Posted on January 23, 2013 by The Director of Digital Media
The semester I spent at Pardes was among the most important periods of personal growth that I’ve ever had. Upon my return to the US, when family or friends would ask about it, I could only create impressions of how I had grown or what I had truly learned. I would say, “imagine six months of uplifting, inspiring, Jewish group therapy with 120 of the most engaging and supportive and genuinely caring individuals you’ve ever met.” Needless to say, that sort of explanation usually generated more confusion than clarification.
In an attempt to build upon my Pardes experience having moved back to Washington, DC, I began attending the DC Beit Midrash (DCBM), a welcoming, pluralistic and diverse learning community that meets every week at the DC JCC. I had heard about DCBM from my Pardes classmates and was curious to learn why they spoke so enthusiastically about the group. After departing such a special community in Jerusalem, it didn’t take long to appreciate what a special community I had entered in DC. At DCBM — much to the pleasure of a Pardesnik — the only requirement for teachers is that their shiur be text-based (a different volunteer from around DC leads the group each week). Over the next 2+ years, I had the pleasure of serving in a leadership role on the DCBM board along with an impressively committed cadre of volunteers that enabled Torah learning, week in and week out. The group’s discussions spanned all sorts of topics, from the weekly parsha to non-traditional wedding ceremonies, community-based currencies to the philosophy of Rav Kook.
Having stepped off of the leadership team a few months ago, I can’t help but be inspired by the learning community that flourishes every Monday night at the DC JCC. And, I can’t help but be grateful for the role that Pardes played in giving me the confidence and support to guide the group. My fellow Pardesniks introduced me to DCBM; Dean Bernstein, DLK, Levi Cooper, Zvi Hirschfield, and Nechama Barash taught at DCBM over the last 2+ years, instilling new insights and meaningful questions in our community; and I met so many Pardes alumni that I still can’t believe that Pardes is as small as it is. So, despite my return to Washington, a return full of the uncertainty and instability that accompanies all of our departures from Talpiot, I found in DCBM a source of strength and inspiration I never could have imagined.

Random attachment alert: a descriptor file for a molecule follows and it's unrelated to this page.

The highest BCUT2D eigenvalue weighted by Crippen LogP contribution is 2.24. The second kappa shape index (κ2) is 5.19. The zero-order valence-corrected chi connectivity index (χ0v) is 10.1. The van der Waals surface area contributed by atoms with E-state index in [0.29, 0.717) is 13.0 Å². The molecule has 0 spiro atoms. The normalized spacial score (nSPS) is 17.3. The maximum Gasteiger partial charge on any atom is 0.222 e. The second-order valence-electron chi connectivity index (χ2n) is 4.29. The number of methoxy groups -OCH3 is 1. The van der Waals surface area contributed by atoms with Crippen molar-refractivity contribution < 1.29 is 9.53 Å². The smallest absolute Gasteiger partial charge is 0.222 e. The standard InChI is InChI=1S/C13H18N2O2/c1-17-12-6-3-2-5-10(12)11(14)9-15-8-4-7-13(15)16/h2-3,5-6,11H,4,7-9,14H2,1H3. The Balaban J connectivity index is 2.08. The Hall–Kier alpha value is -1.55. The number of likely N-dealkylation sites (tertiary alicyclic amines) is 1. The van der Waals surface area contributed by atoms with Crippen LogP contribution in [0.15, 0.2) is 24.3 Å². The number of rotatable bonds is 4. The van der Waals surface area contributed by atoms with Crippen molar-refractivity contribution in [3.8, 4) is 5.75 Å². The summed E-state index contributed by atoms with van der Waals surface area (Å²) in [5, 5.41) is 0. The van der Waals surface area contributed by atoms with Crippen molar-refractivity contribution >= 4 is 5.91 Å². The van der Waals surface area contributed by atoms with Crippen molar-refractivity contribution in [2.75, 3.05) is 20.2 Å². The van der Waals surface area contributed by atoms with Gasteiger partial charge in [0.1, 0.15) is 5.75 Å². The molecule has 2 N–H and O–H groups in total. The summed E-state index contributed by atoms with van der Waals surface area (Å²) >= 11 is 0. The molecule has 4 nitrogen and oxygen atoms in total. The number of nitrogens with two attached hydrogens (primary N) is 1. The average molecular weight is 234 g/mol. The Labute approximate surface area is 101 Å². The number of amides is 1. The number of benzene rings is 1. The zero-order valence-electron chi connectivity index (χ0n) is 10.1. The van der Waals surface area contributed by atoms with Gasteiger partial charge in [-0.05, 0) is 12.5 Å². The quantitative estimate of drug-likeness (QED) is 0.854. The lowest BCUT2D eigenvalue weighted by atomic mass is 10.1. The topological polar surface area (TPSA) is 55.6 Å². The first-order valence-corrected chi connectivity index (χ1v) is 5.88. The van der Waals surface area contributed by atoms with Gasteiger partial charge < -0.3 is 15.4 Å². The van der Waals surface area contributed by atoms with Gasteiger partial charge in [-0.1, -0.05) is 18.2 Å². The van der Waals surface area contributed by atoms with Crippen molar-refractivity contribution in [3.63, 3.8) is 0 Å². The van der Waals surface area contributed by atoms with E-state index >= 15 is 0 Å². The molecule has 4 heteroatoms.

I grew up in a vibrant Conversative shul in Providence, RI, attended Jewish summer camp for 11 years, was raised in a strong Jewish (and kosher) home, and served as President of Bowdoin College Hillel in Brunswick, ME. Yet, before attending Pardes, there is no way that I would have become a part of DCBM, much less serve on the leadership team. Before Pardes, my text skills were at the point where I would have been too shy — or too embarrassed — to attend or contribute. Now I look back at my time as a coordinator of DCBM and am incredibly proud of how our community has grown. And, I am proud of how I matured as a Pardes alumnus — as a leader, and a learner.
Ben Freedman was a Spring ’10 student at Pardes (though he wishes he had been there for a full year). He graduated from Bowdoin College in 2009. Prior to, and immediately following, his semester at Pardes, Ben worked at the Washington Institute for Near East Policy. He currently works for the US Government and dearly misses Jerusalem.